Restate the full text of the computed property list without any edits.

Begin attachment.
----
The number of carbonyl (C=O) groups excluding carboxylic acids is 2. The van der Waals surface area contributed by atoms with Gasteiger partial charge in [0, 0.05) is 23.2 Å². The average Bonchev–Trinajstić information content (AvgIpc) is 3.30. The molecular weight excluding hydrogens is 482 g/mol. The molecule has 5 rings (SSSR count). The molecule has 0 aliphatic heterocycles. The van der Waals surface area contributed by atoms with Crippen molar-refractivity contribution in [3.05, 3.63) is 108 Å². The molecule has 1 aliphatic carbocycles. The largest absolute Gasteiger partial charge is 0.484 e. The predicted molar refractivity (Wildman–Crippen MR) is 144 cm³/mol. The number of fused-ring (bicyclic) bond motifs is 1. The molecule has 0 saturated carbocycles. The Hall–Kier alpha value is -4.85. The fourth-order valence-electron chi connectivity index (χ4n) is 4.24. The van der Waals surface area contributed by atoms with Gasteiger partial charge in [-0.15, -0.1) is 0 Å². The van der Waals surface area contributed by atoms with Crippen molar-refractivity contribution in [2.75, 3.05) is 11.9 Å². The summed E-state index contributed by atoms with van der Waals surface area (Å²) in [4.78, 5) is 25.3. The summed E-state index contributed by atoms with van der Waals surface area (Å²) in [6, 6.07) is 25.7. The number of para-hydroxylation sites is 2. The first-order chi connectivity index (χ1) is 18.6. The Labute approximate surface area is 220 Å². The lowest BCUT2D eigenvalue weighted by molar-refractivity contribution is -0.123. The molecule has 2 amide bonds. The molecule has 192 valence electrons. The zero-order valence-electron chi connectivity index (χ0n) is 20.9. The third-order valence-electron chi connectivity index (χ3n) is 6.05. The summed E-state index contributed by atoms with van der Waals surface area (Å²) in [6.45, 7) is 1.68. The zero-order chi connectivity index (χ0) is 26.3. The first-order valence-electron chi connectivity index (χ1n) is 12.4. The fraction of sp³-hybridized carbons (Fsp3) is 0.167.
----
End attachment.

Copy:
The number of carbonyl (C=O) groups excluding carboxylic acids is 2. The van der Waals surface area contributed by atoms with Gasteiger partial charge in [0, 0.05) is 23.2 Å². The average Bonchev–Trinajstić information content (AvgIpc) is 3.30. The molecular weight excluding hydrogens is 482 g/mol. The molecule has 5 rings (SSSR count). The molecule has 0 aliphatic heterocycles. The van der Waals surface area contributed by atoms with Crippen molar-refractivity contribution in [3.05, 3.63) is 108 Å². The molecule has 1 aliphatic carbocycles. The largest absolute Gasteiger partial charge is 0.484 e. The predicted molar refractivity (Wildman–Crippen MR) is 144 cm³/mol. The number of fused-ring (bicyclic) bond motifs is 1. The molecule has 0 saturated carbocycles. The Hall–Kier alpha value is -4.85. The fourth-order valence-electron chi connectivity index (χ4n) is 4.24. The van der Waals surface area contributed by atoms with Gasteiger partial charge in [-0.15, -0.1) is 0 Å². The van der Waals surface area contributed by atoms with Crippen molar-refractivity contribution in [2.75, 3.05) is 11.9 Å². The summed E-state index contributed by atoms with van der Waals surface area (Å²) in [4.78, 5) is 25.3. The summed E-state index contributed by atoms with van der Waals surface area (Å²) in [6, 6.07) is 25.7. The number of para-hydroxylation sites is 2. The first-order chi connectivity index (χ1) is 18.6. The Labute approximate surface area is 220 Å². The lowest BCUT2D eigenvalue weighted by molar-refractivity contribution is -0.123. The molecule has 2 amide bonds. The molecule has 192 valence electrons. The zero-order valence-electron chi connectivity index (χ0n) is 20.9. The third-order valence-electron chi connectivity index (χ3n) is 6.05. The summed E-state index contributed by atoms with van der Waals surface area (Å²) in [6.45, 7) is 1.68. The zero-order chi connectivity index (χ0) is 26.3. The first-order valence-electron chi connectivity index (χ1n) is 12.4. The fraction of sp³-hybridized carbons (Fsp3) is 0.167.